beets is a tool for organizing music. It can auto import your music collection. But the auto import feature is missing some things in my opinion. I will work around some of it's limitations and report on the progress.
The currenct circumstances are:
- I have a lot of music sorted in different ways. This means that I have multiple harddisks/folders with music on them. Each of them might be sorted differently, e.g. one with
$artist/$album/$number - $titleand an other one with
$artist - $album/$title. Some folders contain music that is also in others. Some may contain full albums, others might not. Some folders may contain the same song in a different file format Some folders may also contain non-music files, e.g. the cover art, log files from converting to an other file format or just other random things.
- I want to sort my music collection in one place, sorted by
$artist/$album/$number - $title
- I want to have everything just once
- I have ~30000 tracks in my collection that are already imported into beets and sorted properly.
- I have several 100GB of music laying around that has to be sorted.
- I want to do as less as possible by hand, because a manual approach does not scale well.
- I am not afraid to lose some of the things that are somewhere on some harddisk because the difference between not finding them because I am to lazy to search several disks and not having them is not relevant from a practical perspective.
Okay, let's dive into the sorting process.
Everything I have changed in the beets settings (
directory: /data/music/library/ library: /data/music/library.blb import: move: yes
the first two lines are where my music library will be stored and the second line defines where the database which is used by beets is stored. The relevant setting for me is the fourth line. This tells beets to move files into the library folder which leaves me with folders that do not contain music files anymore
First I am running beets automatic import feature over everything. The important point is to create a logfile, because this will help us with duplicates.
The command do this with is: beet import -q -l import.log
beets can find duplicates but it does not automatically remove them. We will take care of those duplicates now with the log file we made with the last step. The logfile now says something like this:
import started Wed May 2 15:05:42 2018 skip /data/music/F/F.R. - Mixtape skip /data/music/F/FAME - Real Talk Mixtape skip /data/music/F/FaSy - 33 skip /data/music/F/Fabricant - Demo 2010 skip /data/music/F/Face Of Ruin - Within The Infinite skip /data/music/F/Faeces - Upstream skip /data/music/F/Fail Emotions - 2009 - Side A skip /data/music/F/Fail Emotions - 2010 - Dance Macabre skip /data/music/F/Fail Emotions - 2010 - Make Bad skip /data/music/F/Falconer - 2003 - The Sceptre Of Deception duplicate-skip /data/music/F/Fall Out Boy - Infinity On High skip /data/music/F/Fall Out Boy - Take This To Your Grave-Direct skip /data/music/F/Farin Urlaub - Am Ende der Sonne skip /data/music/F/Farin Urlaub - Die Wahrheit übers Lügen skip /data/music/F/Farin Urlaub - Endlich Urlaub skip /data/music/F/Farin Urlaub - Livealbum of Death skip /data/music/F/Farin Urlaub - Porzellan skip /data/music/F/Fasics - Ich tu was ich kann! - EP duplicate-skip /data/music/F/Fear Factory - Archetype (2004) [320KB] skip /data/music/F/Fear Factory - Demanufacture (1995) [320KB] duplicate-skip /data/music/F/Fear Factory - Demanufacture [Remastered] (2005) [320KB] duplicate-skip /data/music/F/Fear Factory - Digimortal (2001) [320KB] skip /data/music/F/Fear Factory - Mechanize (2010) [320KB] skip /data/music/F/Fear Factory - Transgression (2005) [320KB] ... [chopped of here]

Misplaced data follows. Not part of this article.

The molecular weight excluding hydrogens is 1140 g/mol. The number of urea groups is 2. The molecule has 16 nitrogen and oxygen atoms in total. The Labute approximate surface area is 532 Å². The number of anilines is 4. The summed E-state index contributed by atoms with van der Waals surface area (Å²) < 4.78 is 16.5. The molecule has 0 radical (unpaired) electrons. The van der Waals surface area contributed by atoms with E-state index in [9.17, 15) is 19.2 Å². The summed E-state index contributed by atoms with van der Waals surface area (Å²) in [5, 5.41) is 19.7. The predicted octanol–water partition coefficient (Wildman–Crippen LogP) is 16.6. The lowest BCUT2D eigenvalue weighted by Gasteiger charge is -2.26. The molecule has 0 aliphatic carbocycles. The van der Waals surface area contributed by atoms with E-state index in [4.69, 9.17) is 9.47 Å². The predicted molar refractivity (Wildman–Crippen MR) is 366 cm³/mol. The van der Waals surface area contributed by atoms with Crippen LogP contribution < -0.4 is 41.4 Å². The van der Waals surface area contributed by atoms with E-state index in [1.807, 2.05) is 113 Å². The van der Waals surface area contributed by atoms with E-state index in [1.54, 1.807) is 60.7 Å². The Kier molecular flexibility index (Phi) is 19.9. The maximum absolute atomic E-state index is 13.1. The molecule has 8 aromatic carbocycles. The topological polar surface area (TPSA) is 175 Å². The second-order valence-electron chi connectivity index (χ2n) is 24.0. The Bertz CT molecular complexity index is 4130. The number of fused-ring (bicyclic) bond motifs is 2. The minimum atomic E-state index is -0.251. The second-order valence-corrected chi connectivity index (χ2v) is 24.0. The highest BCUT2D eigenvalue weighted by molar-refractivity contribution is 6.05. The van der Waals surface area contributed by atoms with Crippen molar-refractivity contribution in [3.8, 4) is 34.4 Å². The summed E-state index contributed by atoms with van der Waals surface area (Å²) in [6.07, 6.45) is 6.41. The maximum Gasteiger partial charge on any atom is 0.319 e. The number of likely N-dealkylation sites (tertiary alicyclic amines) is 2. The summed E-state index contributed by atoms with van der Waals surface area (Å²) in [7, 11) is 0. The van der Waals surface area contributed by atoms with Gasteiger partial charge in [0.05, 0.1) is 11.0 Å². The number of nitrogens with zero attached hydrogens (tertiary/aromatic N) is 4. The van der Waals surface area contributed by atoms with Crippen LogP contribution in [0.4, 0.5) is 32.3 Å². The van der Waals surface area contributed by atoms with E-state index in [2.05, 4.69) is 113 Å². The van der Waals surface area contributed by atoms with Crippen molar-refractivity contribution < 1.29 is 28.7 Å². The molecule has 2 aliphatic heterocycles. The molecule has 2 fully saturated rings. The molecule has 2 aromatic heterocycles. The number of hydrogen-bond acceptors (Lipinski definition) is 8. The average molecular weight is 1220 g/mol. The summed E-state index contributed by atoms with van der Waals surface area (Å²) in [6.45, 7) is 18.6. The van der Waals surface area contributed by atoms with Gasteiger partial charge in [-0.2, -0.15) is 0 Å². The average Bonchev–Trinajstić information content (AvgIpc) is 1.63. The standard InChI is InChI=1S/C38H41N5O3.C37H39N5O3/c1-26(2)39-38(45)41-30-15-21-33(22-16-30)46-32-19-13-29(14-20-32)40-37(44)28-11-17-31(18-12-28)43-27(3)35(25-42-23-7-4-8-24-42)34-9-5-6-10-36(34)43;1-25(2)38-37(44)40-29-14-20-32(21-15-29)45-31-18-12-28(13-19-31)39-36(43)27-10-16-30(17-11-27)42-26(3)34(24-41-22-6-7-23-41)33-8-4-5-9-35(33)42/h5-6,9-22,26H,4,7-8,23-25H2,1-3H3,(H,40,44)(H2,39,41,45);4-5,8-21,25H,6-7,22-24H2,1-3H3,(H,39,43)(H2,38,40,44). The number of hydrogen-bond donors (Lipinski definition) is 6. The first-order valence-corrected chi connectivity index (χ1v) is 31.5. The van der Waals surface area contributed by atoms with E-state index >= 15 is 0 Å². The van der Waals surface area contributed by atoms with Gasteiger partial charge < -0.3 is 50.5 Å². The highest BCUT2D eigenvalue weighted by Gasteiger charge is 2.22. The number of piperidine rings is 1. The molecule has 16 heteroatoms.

All lines that started with
duplicate-skip have automatically been detected as duplicates. They are not needed anymore and can be removed. A simple bash one-liner for this could look like this:
grep "^duplicate-skip" import.log | cut -d" " -f2- | while read line; do rm -r "$line"; done
First we find all lines that start with duplicate-skip, then we chop of the
duplicate-skip to get the path. Then we delete each of the duplicates. Since building one-liners is dangerous I would first start with
grep "^duplicate-skip" import.log | cut -d" " -f2- | while read line; do echo rm -r "$line"; done
The little but important difference lies in the
echo. This prints all the
rm -r that would be executed into the shell to check them manually and prevent major skrew ups. When everything looks fine.
In my case it looks like this: